The US Supreme Court’s overturning of America’s constitutional right to abortion gives all 50 states the freedom to ban the procedure, with almost half believing they do in some form.
– Automatic locks –
13 states, mostly in the conservative and religious south of the country, have passed so-called “trigger” laws in recent years, which come into force almost automatically after the decision.
They differ in how they ban abortion. Idaho provides exceptions for rape or incest, but Kentucky only does so when the pregnant woman’s life is in danger.
Louisiana laws could subject healthcare professionals to up to 10 years in prison for performing abortions. In Missouri it’s 15 years.
In some states, like South Dakota, the ban went into effect on the day of the Supreme Court ruling. South Dakota allows exceptions if the mother is at risk.
Less than two hours after the Supreme Court’s decision was announced, Missouri Attorney General Eric Schmitt tweeted a photo of himself signing a statement banning Midwestern’s abortion. Arkansas and Oklahoma quickly followed with similar moves.
Other states, such as Mississippi, also require the attorney general to first confirm that the court changed the legal framework.
Texas and Tennessee have set a 30-day period between the publication of the ruling and the enactment of a new ban.
– Restrictions –
Iowa, Georgia, Ohio and South Carolina are among the states that have passed laws restricting abortion to six weeks before many people even know they are pregnant.
While these laws are currently blocked by the courts, they could come into force now that the Supreme Court has changed the legal landscape.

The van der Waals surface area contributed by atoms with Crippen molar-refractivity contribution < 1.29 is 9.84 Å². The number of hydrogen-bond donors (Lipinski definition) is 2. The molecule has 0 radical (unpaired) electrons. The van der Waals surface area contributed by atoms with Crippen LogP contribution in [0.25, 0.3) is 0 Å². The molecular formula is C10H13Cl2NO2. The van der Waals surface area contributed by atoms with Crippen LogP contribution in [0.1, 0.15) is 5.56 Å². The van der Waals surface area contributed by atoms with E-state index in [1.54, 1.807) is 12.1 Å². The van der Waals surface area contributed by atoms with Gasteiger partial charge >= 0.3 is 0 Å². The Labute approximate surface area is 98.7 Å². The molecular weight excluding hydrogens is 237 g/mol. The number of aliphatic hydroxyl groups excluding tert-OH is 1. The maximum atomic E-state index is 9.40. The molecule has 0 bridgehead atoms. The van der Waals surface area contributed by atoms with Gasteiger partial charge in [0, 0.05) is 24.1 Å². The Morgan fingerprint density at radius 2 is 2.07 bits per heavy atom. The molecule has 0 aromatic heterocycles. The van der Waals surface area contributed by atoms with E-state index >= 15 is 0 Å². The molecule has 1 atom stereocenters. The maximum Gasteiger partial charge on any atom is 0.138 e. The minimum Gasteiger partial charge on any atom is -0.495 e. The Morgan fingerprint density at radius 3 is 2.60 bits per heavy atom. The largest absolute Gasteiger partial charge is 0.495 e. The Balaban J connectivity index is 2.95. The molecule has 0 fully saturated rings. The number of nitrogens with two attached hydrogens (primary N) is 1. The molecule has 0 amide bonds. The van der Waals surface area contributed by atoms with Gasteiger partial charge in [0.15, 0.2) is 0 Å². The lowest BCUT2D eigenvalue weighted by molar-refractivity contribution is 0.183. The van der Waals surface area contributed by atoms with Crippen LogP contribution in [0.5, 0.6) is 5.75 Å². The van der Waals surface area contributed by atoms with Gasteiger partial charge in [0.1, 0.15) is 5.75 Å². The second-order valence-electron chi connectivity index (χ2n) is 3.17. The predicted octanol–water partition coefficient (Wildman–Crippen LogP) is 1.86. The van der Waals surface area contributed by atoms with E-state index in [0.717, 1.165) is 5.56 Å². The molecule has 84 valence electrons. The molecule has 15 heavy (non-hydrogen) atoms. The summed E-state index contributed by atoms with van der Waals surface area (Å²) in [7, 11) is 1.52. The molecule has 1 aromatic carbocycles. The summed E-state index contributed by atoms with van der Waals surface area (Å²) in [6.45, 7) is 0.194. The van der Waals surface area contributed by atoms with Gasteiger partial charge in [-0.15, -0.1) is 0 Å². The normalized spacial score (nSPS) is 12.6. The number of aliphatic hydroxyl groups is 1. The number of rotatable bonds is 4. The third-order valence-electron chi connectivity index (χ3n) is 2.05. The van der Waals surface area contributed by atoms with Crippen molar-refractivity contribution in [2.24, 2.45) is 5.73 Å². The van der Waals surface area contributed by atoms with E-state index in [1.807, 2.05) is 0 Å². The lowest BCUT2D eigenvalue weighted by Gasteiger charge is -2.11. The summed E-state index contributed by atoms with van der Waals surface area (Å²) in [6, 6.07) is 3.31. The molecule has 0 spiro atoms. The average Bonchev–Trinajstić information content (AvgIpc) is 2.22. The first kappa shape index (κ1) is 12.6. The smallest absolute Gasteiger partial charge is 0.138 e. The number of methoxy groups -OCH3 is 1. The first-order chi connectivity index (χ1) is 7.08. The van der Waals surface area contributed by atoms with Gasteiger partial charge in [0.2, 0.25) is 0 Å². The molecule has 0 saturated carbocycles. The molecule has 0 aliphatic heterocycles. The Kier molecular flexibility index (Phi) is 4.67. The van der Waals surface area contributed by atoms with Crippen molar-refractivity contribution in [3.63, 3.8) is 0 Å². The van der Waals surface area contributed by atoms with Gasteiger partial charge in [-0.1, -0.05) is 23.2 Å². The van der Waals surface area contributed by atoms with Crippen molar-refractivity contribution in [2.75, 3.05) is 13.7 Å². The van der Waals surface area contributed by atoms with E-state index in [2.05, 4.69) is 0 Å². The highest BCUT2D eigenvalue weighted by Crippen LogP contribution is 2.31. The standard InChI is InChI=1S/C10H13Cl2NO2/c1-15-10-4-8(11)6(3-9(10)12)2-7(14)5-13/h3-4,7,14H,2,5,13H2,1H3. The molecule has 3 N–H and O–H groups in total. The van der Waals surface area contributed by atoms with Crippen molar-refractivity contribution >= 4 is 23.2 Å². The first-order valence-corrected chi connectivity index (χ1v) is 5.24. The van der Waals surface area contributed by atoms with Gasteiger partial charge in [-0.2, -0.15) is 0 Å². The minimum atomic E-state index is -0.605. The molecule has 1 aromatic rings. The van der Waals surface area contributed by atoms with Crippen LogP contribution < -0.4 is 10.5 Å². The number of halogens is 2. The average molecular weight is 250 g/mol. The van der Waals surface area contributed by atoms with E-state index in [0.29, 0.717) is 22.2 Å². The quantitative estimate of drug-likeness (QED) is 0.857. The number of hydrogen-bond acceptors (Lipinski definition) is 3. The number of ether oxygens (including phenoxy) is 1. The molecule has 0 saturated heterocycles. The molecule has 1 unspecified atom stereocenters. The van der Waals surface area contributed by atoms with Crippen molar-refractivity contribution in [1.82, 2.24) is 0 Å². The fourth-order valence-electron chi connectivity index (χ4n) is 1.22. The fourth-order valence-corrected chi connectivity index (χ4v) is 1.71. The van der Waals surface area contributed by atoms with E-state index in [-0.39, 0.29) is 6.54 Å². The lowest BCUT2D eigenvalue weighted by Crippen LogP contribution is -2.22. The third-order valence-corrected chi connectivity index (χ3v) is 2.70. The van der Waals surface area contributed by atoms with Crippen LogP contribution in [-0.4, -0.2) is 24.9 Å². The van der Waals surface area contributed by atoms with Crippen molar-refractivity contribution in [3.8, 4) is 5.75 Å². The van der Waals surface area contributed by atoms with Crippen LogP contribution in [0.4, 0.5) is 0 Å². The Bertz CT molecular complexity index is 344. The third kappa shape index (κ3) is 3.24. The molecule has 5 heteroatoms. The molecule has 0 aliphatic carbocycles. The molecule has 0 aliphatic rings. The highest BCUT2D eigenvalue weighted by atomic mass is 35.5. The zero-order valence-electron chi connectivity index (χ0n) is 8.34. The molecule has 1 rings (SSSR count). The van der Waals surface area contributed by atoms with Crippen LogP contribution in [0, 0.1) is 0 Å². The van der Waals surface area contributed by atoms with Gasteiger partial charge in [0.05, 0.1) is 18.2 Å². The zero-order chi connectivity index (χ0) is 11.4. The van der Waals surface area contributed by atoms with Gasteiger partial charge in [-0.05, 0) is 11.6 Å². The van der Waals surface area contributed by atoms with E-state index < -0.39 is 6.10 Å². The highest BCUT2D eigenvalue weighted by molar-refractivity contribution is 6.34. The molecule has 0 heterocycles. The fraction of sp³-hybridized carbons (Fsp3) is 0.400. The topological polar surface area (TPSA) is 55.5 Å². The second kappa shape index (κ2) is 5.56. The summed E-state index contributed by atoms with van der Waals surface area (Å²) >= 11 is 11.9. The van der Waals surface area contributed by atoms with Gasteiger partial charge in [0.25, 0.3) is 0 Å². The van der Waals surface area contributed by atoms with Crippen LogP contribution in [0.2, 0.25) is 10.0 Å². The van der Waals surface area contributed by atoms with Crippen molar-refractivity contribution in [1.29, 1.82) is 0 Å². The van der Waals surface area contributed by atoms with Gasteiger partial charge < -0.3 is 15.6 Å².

– Complex Patchwork –
Ten states, including Arizona and Michigan, have pre-1973 anti-abortion laws on the books that could theoretically revive them, though their path forward is uncertain.
In Wisconsin — where the Democratic governor supports abortion rights but a majority of Republican lawmakers do not — Planned Parenthood has said it does not plan to perform abortions beginning in late June, citing a legal risk.
In Michigan, Democratic Attorney General Dana Nessel added to the confusion by promising not to prosecute people who violate the 1931 statute prohibiting abortion.
But local prosecutors will still be able to do so, and the state risks becoming a complex patchwork of laws.
In Arizona, Republican Gov. Doug Ducey believes a law banning abortions after 15 weeks of pregnancy passed this year will overturn previous rules.
Senators from his party don’t see it that way and Ducey is to go to court to get clarity.
– to watch others –
According to the Guttmacher Institute, four states have signaled that they oppose abortions but currently have no laws banning them.
Lawmakers in Nebraska and Indiana have failed to pass abortion bans. Officials in Montana and Florida have shortened abortion deadlines, but the supreme courts in those states have protected abortion rights.
– Liberal States –
Twenty-two states — mostly in the Northeast and West Coast — will retain abortion rights and are preparing for an influx of women who want abortions.
For example, Connecticut and Delaware have expanded the categories of professionals authorized to perform abortions to include nurses and midwives.
California lawmakers have committed $152 million to improve abortion access and the New York governor has pledged $35 million.
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